Classroom Wetlands: Teaching the Model Using Models

With heat and rainfall on the rise, the importance of urban wetlands is clearer than ever. To ensure the success of the City of Vancouver’s pioneering Still Creek Watershed Enhancement program, garnering the surrounding community’s engagement and support is a must. Teaching young people about wetlands through the models we’ve developed is how we’re sewing Still Creek stewardship through the neighborhood and beyond.




Humanities and Social Sciences


Environmental Problems and Solutions (ENVS 2100)


  • Drew Egan
  • Mike Smith-Cairns

City of Vancouver:

  • Brad Badelt

Student Team:

  • Shion Omichi
  • Samuel Sidorchuk
  • Ching Kwok Leung


Fall 2023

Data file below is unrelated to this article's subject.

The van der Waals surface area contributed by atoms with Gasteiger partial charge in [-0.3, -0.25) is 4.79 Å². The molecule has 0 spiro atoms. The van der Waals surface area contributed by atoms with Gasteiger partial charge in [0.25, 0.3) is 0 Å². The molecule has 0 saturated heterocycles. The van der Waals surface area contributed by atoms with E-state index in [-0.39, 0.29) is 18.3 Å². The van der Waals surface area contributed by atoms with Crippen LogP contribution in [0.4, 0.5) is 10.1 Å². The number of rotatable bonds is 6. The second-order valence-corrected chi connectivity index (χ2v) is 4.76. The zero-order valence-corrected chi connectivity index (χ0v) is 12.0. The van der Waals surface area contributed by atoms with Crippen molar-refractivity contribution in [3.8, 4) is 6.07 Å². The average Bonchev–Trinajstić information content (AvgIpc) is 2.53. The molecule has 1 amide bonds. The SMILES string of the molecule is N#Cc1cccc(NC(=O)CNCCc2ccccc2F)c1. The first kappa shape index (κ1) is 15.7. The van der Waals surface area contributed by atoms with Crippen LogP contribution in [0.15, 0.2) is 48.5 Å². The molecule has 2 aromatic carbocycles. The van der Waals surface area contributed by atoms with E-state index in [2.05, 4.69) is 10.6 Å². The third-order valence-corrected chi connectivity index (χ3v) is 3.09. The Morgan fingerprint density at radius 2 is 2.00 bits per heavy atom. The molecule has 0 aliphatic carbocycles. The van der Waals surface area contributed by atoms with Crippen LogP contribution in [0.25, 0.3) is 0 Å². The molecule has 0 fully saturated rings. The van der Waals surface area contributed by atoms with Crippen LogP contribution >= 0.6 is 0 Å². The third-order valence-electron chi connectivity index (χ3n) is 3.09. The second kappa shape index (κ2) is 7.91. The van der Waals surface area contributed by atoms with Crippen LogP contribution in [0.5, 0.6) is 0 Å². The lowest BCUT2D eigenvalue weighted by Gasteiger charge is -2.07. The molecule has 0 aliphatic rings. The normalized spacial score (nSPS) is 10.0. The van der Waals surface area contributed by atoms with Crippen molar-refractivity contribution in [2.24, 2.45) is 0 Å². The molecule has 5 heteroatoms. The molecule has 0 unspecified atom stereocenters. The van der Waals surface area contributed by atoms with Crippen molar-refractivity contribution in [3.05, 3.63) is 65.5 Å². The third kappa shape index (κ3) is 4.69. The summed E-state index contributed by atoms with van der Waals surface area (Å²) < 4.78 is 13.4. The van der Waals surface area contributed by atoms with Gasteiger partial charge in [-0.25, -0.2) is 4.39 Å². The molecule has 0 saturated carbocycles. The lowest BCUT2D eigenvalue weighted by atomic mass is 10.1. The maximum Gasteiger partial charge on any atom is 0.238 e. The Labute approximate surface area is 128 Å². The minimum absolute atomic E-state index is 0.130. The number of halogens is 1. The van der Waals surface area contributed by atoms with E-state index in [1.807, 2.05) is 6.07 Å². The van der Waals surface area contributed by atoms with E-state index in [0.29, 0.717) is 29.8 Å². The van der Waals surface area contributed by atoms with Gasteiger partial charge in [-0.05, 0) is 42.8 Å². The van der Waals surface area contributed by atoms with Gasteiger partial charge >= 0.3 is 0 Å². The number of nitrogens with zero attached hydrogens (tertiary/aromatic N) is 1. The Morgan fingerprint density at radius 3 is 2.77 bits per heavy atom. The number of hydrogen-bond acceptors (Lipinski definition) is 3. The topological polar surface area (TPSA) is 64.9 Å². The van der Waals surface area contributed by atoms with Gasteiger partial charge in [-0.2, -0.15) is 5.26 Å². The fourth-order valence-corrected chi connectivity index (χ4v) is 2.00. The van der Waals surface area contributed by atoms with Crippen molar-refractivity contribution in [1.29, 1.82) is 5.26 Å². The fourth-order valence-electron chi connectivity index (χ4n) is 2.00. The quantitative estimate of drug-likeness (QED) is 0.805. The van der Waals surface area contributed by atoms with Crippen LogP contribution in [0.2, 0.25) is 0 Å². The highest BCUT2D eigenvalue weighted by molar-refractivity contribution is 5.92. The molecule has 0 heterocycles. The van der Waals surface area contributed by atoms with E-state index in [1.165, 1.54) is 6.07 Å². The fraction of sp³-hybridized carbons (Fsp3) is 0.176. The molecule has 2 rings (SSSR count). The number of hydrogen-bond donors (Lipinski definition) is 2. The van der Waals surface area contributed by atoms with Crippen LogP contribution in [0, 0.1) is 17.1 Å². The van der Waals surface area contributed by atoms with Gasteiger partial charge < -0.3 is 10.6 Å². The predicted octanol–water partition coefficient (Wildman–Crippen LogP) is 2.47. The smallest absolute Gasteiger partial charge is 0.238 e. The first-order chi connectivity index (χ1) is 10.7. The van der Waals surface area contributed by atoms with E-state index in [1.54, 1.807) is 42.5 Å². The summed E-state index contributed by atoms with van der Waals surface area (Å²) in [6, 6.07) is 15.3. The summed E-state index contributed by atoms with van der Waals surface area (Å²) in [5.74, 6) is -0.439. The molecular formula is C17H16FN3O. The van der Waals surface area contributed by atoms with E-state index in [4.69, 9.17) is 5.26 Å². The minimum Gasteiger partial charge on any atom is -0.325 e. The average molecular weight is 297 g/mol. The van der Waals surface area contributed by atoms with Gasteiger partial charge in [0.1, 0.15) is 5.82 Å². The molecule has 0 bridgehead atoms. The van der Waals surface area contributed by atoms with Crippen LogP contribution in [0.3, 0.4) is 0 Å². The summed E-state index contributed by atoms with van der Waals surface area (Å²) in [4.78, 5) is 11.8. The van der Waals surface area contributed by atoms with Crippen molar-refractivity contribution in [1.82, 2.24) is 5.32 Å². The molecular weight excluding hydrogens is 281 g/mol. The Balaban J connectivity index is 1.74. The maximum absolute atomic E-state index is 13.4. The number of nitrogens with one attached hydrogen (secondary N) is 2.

Facing the rising temperatures associated with global warming, and the increasing frequency of significant precipitation events thanks to climate change, its no wonder that the City of Vancouver is looking to sustainable, resilient solutions in places that have been historically overlooked. Wetlands perform a plethora of climate-change combatting functions within the urban environment, and as such have become the focus of significant interest in cities around the world. Still Creek is one of Vancouver’s very few remaining semi-uncovered waterways and wetland environments, but is significantly altered from its natural state after decades of development in the surrounding neighborhoods. As Vancouver’s increasing need for holistic urban wetlands has become clear, so too has the opportunity that Still Creek presents as a pioneering rehabilitation project to set the tone for future wetland rehabilitation and reintegration. With this in mind, the City of Vancouver’s Still Creek Watershed Enhancement program seeks not only successful physical outcomes, but also success in terms of social license and community support. Our involvement in this comes in the form of supplementing an ongoing artist-in-residence educational program at elementary schools within the Still Creek watershed. This program endeavors to educate and engage young people on the privilege and value of urban wetlands, and to increase literacy of the Still Creek Watershed Enhancement on the community scale. Our project is a supplemental package of educational tools focused on facilitating the teaching scientific concepts relating to urban wetlands and their impacts to young people. Our methodology is based in model-based learning, an academically proven concept in action locally in classrooms and facilities such as Science World. Our interactive models, built with durable materials and designed to last, will hopefully aid in the education of young people year after year, and thus help to secure the important future of urban wetlands in our city.

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